When I first started blogging, I had absolutely zero idea what I was doing. I still feel overwhelmed most days with all of the things that I have yet to figure out. It is so hard when you’re first learning food photography to try to find how to improve your pictures. The number one recommendation that I would make to any blogger is to build a light box!
A month or so into blogging, I was so discouraged. My pictures just weren’t cutting it. I tried submission after submission to foodgawker and everything was denied. I knew that I needed to improve my photography if I ever wanted my blog to be read.
Enter this light box. My sweet husband is always looking for ways to help me with my blog, and jumped at the chance to build me a light box. I take most of my blog pictures at night, and when I do have time in the day, it’s not necessarily sunny enough to use natural daylight. This light box has been a lifesaver to me. While I still feel like my photography has a ways to go, the difference between my photos using this light box is night and day! My blog wouldn’t be what it is today without me working constantly to keep improving my photography!
Here’s some before-and-after shots just to give you an idea of how far my photography has come.
Another thing I recommend is buying Pinch of Yum’s Tasty Food Photography ebook (there’s a link in my sidebar where you can purchase it.) This book is an awesome resource that teaches you in easy to understand words how to use the manual settings on your camera. It has everything you need to know about food photography!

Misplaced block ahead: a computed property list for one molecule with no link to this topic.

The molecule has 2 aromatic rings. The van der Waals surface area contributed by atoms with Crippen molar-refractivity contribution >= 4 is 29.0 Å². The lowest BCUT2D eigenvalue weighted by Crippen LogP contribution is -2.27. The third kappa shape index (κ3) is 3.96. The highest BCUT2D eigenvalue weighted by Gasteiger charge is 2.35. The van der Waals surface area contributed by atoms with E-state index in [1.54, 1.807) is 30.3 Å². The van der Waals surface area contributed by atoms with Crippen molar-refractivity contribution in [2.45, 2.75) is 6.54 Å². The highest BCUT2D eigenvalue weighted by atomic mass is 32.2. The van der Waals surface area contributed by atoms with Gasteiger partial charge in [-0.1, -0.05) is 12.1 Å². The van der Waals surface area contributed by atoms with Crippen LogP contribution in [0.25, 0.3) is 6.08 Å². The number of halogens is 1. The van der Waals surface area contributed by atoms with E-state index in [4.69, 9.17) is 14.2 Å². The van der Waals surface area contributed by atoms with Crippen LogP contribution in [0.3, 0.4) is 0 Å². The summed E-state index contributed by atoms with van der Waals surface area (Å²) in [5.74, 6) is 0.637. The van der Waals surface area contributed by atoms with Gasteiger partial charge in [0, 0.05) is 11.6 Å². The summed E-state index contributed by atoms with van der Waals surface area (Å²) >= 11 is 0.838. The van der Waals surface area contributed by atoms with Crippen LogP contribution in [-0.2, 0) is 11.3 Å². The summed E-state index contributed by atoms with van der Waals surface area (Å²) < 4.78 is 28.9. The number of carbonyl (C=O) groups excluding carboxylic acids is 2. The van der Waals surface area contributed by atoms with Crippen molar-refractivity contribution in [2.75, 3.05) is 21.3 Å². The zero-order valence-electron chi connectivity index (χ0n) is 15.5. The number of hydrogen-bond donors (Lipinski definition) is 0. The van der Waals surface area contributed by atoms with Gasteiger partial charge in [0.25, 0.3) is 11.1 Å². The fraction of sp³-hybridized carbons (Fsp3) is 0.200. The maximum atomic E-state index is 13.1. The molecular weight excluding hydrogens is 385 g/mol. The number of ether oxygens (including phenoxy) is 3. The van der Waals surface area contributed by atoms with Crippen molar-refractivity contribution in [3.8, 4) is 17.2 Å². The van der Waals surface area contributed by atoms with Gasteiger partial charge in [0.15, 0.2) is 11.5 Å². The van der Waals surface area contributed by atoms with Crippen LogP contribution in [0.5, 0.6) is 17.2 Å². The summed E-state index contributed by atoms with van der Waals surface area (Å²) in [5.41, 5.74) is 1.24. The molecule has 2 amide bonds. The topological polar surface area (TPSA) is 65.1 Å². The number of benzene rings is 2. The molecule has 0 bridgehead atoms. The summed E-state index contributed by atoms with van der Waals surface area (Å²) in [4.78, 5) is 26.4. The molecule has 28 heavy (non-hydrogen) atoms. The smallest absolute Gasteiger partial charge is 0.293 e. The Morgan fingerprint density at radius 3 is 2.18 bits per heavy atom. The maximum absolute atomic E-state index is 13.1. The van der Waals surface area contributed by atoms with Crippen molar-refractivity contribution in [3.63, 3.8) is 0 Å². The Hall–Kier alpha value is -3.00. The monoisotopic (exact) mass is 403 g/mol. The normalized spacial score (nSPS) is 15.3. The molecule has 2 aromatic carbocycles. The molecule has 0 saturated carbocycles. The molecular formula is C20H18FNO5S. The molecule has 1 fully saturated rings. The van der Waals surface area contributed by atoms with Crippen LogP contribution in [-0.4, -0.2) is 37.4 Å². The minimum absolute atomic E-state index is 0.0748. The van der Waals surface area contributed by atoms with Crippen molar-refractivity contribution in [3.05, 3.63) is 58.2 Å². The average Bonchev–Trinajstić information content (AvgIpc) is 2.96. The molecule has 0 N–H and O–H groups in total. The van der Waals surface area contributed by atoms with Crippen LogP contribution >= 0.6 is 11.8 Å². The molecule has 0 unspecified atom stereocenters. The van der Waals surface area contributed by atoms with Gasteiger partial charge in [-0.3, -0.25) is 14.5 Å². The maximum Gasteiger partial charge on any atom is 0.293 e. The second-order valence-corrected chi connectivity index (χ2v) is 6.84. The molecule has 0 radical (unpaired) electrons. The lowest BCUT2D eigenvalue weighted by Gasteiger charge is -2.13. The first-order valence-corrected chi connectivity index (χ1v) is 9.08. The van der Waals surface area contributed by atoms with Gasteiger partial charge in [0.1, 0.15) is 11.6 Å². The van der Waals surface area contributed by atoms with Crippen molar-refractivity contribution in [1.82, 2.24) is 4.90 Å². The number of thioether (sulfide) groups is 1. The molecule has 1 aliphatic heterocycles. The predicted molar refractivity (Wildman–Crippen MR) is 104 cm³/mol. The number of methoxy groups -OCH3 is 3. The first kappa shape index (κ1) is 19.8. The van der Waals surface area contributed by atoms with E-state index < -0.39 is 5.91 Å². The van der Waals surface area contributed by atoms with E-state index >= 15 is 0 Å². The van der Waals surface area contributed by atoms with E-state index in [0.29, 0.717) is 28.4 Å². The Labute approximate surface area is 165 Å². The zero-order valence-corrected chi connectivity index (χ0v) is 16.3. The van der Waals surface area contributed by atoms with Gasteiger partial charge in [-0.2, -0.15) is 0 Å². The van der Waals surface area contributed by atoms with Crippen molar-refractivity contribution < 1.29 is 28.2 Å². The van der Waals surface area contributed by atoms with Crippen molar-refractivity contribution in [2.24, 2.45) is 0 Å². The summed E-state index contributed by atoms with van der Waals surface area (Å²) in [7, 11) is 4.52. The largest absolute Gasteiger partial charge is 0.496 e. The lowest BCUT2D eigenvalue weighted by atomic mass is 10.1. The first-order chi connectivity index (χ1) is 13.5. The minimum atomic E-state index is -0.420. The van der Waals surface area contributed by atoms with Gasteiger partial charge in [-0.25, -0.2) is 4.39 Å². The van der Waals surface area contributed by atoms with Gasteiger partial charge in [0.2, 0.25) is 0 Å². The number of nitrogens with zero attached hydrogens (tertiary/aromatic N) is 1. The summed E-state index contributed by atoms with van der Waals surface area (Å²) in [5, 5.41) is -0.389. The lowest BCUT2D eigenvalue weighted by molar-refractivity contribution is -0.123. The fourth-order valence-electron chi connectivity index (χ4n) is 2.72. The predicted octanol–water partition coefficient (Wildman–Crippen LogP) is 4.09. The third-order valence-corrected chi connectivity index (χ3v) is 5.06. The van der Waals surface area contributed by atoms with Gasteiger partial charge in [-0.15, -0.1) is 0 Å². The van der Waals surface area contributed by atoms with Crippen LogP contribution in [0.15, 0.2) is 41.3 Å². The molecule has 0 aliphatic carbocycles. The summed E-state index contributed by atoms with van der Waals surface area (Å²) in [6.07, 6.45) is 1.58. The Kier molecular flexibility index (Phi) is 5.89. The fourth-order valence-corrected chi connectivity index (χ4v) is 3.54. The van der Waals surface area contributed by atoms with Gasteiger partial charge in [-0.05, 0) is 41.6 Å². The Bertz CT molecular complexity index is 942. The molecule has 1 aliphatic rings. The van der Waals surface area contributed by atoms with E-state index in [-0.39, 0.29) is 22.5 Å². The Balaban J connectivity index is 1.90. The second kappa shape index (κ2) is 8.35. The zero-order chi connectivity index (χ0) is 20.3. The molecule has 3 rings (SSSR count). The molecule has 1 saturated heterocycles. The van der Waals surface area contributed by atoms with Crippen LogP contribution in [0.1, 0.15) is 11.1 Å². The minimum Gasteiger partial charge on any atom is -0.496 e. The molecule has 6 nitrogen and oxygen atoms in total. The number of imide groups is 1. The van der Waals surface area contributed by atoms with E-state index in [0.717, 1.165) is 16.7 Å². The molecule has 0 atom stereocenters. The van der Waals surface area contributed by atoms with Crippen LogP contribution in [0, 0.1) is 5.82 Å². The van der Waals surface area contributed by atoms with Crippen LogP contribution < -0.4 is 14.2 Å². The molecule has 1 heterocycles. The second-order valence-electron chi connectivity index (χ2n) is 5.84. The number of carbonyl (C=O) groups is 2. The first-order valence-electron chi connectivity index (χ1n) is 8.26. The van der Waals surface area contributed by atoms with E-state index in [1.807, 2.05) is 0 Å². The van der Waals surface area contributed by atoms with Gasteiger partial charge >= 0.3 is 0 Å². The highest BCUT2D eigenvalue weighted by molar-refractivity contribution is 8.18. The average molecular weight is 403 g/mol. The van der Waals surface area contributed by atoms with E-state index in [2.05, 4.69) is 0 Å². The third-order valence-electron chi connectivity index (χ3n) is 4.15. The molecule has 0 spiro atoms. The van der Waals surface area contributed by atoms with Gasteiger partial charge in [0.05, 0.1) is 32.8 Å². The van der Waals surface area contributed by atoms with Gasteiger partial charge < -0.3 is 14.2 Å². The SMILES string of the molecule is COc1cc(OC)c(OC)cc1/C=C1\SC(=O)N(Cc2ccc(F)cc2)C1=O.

I can’t afford to spend hundreds (or thousands) of dollars on a light box, not many bloggers can. I love how affordable this box is to make, under $100! I spend more on props, backgrounds, etc, so I love that this was so cheap to make. My husband used this tutorial from Angela at Oh She Glows with some modifications.
We did ours slightly different, here’s some of my recommendations, based on what we did:
1. Used a white sheet (you can use tissue paper, but this option is cheap and more durable.)
2. Originally, we made the box as pictured by Oh She Glows, but ended up cutting the fabric out of the top. This is essential for me to be able to get those great overhead shots, like the pizza picture above.
3. Since we cut out the overhead sheet, we duck taped an extra piece of white sheet over the top light to act as a diffuser. Yes, it sounds like a fire hazard, but we never leave the lights on for longer than 5-10 minutes while shooting pictures.
4. Use a black foam poster board cut to fit in the back.
5. At first, I used either a black poster board on the bottom (where the food sits), but now I have a cutting board there. I happened to luck out and find one at Bed Bath & Beyond that fits perfectly. If you don’t have a cutting board, just using fabric or the plain paper on the bottom is a good place to start.
We had to play around with how to position the lights while taking pictures. Sometimes I need the overhead light and sometimes I don’t. I usually take a few pictures, and make lighting adjustments, as well as manual adjustments on my camera until it starts to look how I want it.
Here’s what you’ll need to make the light box (and the cost breakdown)
Please comment below if you have any question. Happy light box making!